Although I'm strongly against illegal drugs, I think David Cameron is quite right not to answer such questions about his private life before he entered public life. How are people of calibre to be persuaded to enter politics if there is such a witch hunt. Once they are in public life then the public has a right to know about their activities - a minister who is unfaithful to his wife is more likely to be unfaithful to his country. I actually posted a comment on the Daily Mail website disagreeing with their editorial (as did 75% of the commentators!) and sent an email to Cameron - got a very quick nice reply - how smooth and efficient.

Psalm 130 springs to mind. I remembered "if it were to be noted what is done amiss: O Lord, who could stand". But the AV has "If thou, O LORD shouldest mark iniquities, O Lord, who shall stand", Cranmer "If thou, O Lord, wilt be extreme to mark what is done amiss: O Lord, who may abide it?" and the REB "If you LORD should keep account of sins, who could hold his ground?"and RSV "If thou, O LORD, shouldst mark iniquities, Lord, who could stand?"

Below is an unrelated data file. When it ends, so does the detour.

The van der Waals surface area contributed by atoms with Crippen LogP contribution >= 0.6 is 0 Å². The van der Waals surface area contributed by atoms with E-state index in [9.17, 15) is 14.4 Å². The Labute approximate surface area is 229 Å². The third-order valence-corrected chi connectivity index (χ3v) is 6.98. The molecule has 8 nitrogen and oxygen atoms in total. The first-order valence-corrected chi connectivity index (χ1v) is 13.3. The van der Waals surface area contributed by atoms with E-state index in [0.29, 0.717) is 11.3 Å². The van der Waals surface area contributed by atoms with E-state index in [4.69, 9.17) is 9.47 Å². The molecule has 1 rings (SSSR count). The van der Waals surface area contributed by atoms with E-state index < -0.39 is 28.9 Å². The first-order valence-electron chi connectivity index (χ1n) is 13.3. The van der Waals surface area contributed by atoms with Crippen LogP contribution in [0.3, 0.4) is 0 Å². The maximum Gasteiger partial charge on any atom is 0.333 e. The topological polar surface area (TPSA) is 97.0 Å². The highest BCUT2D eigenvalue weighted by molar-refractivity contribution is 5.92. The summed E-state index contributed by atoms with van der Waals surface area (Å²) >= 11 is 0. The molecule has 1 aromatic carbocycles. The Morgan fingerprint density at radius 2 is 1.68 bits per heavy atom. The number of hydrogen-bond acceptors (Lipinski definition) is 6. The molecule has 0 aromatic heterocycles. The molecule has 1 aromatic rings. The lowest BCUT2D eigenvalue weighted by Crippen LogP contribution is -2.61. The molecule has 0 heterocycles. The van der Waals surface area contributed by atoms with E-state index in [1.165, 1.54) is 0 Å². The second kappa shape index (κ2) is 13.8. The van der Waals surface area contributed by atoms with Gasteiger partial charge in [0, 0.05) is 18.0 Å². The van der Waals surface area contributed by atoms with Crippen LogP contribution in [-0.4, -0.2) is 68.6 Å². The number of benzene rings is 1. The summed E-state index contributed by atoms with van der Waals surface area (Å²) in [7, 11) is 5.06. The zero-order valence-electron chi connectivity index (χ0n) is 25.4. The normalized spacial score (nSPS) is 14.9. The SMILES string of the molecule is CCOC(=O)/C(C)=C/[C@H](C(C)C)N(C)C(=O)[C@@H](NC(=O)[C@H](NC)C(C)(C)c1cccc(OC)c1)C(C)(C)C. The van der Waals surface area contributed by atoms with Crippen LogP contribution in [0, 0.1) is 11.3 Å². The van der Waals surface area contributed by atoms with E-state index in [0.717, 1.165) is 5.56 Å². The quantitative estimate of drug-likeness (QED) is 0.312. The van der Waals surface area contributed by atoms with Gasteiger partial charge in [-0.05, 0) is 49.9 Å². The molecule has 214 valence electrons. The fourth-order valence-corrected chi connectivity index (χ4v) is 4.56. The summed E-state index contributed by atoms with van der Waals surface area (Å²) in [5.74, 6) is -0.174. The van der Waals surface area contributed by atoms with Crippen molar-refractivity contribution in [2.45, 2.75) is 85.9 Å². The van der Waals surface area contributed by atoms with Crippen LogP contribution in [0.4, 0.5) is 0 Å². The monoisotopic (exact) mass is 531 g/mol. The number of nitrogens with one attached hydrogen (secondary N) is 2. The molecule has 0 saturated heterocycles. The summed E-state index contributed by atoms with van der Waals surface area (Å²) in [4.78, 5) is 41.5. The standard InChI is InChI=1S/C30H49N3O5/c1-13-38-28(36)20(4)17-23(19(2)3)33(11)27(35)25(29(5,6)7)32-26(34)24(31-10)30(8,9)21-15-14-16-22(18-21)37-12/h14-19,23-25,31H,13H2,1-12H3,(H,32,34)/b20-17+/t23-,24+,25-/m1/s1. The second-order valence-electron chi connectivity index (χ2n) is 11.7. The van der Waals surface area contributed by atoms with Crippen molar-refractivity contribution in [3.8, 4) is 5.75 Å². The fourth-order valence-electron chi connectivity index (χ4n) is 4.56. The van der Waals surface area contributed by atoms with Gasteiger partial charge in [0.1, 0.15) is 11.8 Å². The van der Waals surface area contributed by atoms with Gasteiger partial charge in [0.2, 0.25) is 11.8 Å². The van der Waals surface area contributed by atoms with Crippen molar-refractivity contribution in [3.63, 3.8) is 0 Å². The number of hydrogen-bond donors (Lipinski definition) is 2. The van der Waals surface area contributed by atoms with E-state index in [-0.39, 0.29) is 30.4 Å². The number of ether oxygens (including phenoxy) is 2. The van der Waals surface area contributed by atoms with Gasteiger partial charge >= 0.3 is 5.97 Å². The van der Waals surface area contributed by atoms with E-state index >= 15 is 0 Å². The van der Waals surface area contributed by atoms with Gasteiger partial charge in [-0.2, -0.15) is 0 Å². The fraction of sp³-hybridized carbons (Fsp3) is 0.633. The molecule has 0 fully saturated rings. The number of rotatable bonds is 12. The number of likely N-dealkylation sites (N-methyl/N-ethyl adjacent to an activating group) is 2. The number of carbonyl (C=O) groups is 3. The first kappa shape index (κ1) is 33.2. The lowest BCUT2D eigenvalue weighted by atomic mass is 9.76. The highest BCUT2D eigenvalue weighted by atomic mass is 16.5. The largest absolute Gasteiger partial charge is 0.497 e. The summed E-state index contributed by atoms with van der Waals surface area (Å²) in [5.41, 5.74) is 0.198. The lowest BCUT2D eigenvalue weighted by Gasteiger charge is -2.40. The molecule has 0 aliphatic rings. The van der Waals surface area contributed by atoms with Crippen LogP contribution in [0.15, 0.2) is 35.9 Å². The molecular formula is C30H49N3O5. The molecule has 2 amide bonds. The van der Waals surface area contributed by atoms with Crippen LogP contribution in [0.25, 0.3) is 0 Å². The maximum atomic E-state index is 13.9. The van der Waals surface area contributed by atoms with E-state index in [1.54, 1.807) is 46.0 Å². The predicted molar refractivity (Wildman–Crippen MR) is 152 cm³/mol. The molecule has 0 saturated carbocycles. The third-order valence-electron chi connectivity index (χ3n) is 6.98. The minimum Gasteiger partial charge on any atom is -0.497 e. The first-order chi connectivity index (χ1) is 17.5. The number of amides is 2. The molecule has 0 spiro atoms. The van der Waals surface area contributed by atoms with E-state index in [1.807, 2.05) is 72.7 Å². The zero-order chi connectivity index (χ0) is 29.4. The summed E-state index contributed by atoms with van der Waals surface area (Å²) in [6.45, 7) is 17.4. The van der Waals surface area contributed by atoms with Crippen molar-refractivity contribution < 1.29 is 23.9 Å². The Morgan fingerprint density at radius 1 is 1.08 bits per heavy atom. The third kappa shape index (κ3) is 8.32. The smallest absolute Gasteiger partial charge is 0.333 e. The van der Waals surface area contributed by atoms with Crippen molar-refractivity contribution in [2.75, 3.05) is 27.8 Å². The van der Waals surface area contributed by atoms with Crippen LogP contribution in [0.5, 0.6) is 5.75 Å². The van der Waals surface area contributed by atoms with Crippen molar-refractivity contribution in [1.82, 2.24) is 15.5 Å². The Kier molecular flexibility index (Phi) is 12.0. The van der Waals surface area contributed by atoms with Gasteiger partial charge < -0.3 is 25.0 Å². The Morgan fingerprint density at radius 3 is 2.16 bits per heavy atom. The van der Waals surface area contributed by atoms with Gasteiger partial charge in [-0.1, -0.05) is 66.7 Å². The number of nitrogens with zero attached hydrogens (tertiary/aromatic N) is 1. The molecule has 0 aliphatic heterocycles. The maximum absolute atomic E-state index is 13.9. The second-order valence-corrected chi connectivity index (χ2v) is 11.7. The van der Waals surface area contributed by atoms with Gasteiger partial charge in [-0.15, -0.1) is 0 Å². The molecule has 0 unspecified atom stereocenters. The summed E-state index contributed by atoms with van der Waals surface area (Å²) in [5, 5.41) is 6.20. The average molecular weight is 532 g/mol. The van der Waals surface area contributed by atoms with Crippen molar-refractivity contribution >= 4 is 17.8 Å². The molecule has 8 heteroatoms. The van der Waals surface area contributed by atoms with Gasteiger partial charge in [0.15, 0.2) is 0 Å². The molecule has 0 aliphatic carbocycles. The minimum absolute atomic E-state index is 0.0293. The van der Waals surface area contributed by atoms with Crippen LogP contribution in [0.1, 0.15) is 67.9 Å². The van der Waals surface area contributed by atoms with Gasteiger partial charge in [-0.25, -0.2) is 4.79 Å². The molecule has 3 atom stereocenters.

The Hebrew is a bit gnomic - I wish I could understand it. The word for 'mark' is (I think) shamar which is only used in that sense 3x in the OT, and can mean "attend, avoide, besiege, beware, care, careful, charge, cheris, give heed, guard, heed, herd, hold fast, keep, keep charge, keep in mind, keep watch, keeper, mark, obey, observe, pay regard, perform, preserve, protect, regard, save, secure, see, show, spare, spy, take care, take heed, wait, watch, watch over and watchman'. What a language! It is cognate with the word used in "Hear O Israel..."


Tuesday, October 11, 2005

Winston & Plantinga